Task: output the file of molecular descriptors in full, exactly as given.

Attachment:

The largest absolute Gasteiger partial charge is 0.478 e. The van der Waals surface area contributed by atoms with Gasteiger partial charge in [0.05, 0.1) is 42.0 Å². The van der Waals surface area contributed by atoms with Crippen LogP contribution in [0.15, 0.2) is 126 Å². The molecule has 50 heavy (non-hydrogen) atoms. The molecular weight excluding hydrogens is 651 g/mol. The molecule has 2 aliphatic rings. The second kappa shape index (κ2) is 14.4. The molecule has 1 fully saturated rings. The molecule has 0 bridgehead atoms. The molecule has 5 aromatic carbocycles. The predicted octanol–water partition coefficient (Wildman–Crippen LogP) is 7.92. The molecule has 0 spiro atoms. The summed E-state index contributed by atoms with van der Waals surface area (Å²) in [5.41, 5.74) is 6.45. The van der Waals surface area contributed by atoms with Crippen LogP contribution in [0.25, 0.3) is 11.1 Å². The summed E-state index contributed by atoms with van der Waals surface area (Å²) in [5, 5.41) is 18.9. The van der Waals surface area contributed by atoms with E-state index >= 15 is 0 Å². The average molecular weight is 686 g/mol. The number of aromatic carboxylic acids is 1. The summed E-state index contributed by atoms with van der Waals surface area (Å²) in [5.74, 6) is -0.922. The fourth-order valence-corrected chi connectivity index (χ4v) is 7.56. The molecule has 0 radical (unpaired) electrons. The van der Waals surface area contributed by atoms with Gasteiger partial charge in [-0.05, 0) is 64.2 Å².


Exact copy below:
The largest absolute Gasteiger partial charge is 0.478 e. The van der Waals surface area contributed by atoms with Gasteiger partial charge in [0.05, 0.1) is 42.0 Å². The van der Waals surface area contributed by atoms with Crippen LogP contribution in [0.15, 0.2) is 126 Å². The molecule has 50 heavy (non-hydrogen) atoms. The molecular weight excluding hydrogens is 651 g/mol. The molecule has 2 aliphatic rings. The second kappa shape index (κ2) is 14.4. The molecule has 1 fully saturated rings. The molecule has 0 bridgehead atoms. The molecule has 5 aromatic carbocycles. The predicted octanol–water partition coefficient (Wildman–Crippen LogP) is 7.92. The molecule has 0 spiro atoms. The summed E-state index contributed by atoms with van der Waals surface area (Å²) in [5.41, 5.74) is 6.45. The van der Waals surface area contributed by atoms with Crippen LogP contribution in [0.25, 0.3) is 11.1 Å². The summed E-state index contributed by atoms with van der Waals surface area (Å²) in [5, 5.41) is 18.9. The van der Waals surface area contributed by atoms with E-state index >= 15 is 0 Å². The average molecular weight is 686 g/mol. The number of aromatic carboxylic acids is 1. The summed E-state index contributed by atoms with van der Waals surface area (Å²) in [5.74, 6) is -0.922. The fourth-order valence-corrected chi connectivity index (χ4v) is 7.56. The molecule has 0 radical (unpaired) electrons. The van der Waals surface area contributed by atoms with Gasteiger partial charge in [-0.05, 0) is 64.2 Å².